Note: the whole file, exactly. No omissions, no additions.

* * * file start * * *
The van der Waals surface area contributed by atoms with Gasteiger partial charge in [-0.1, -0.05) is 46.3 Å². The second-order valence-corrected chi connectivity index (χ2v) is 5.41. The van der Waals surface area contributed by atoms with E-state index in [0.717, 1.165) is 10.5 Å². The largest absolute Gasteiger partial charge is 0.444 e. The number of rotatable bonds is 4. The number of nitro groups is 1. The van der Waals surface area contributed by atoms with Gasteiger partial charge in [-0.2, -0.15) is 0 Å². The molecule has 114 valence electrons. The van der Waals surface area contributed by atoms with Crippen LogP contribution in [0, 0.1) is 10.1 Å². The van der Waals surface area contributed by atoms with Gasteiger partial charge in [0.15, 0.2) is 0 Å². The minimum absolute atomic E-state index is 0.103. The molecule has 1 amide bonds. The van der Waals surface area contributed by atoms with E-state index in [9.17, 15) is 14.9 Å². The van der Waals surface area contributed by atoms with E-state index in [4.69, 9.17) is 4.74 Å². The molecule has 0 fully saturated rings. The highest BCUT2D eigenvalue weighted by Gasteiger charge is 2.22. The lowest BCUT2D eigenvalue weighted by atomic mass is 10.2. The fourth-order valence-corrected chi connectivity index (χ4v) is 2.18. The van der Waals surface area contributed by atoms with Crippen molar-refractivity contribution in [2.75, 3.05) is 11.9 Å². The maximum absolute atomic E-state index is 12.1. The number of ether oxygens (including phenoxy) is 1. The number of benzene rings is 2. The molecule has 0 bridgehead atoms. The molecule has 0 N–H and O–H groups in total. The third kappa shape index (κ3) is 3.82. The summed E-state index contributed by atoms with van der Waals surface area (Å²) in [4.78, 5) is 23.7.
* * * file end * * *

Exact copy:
The van der Waals surface area contributed by atoms with Gasteiger partial charge in [-0.1, -0.05) is 46.3 Å². The second-order valence-corrected chi connectivity index (χ2v) is 5.41. The van der Waals surface area contributed by atoms with E-state index in [0.717, 1.165) is 10.5 Å². The largest absolute Gasteiger partial charge is 0.444 e. The number of rotatable bonds is 4. The number of nitro groups is 1. The van der Waals surface area contributed by atoms with Gasteiger partial charge in [-0.2, -0.15) is 0 Å². The molecule has 114 valence electrons. The van der Waals surface area contributed by atoms with Crippen LogP contribution in [0, 0.1) is 10.1 Å². The van der Waals surface area contributed by atoms with Gasteiger partial charge in [0.15, 0.2) is 0 Å². The minimum absolute atomic E-state index is 0.103. The molecule has 1 amide bonds. The van der Waals surface area contributed by atoms with E-state index in [9.17, 15) is 14.9 Å². The van der Waals surface area contributed by atoms with E-state index in [4.69, 9.17) is 4.74 Å². The molecule has 0 fully saturated rings. The highest BCUT2D eigenvalue weighted by Gasteiger charge is 2.22. The lowest BCUT2D eigenvalue weighted by atomic mass is 10.2. The fourth-order valence-corrected chi connectivity index (χ4v) is 2.18. The van der Waals surface area contributed by atoms with Crippen molar-refractivity contribution in [2.75, 3.05) is 11.9 Å². The maximum absolute atomic E-state index is 12.1. The number of ether oxygens (including phenoxy) is 1. The number of benzene rings is 2. The molecule has 0 bridgehead atoms. The molecule has 0 N–H and O–H groups in total. The third kappa shape index (κ3) is 3.82. The summed E-state index contributed by atoms with van der Waals surface area (Å²) in [4.78, 5) is 23.7.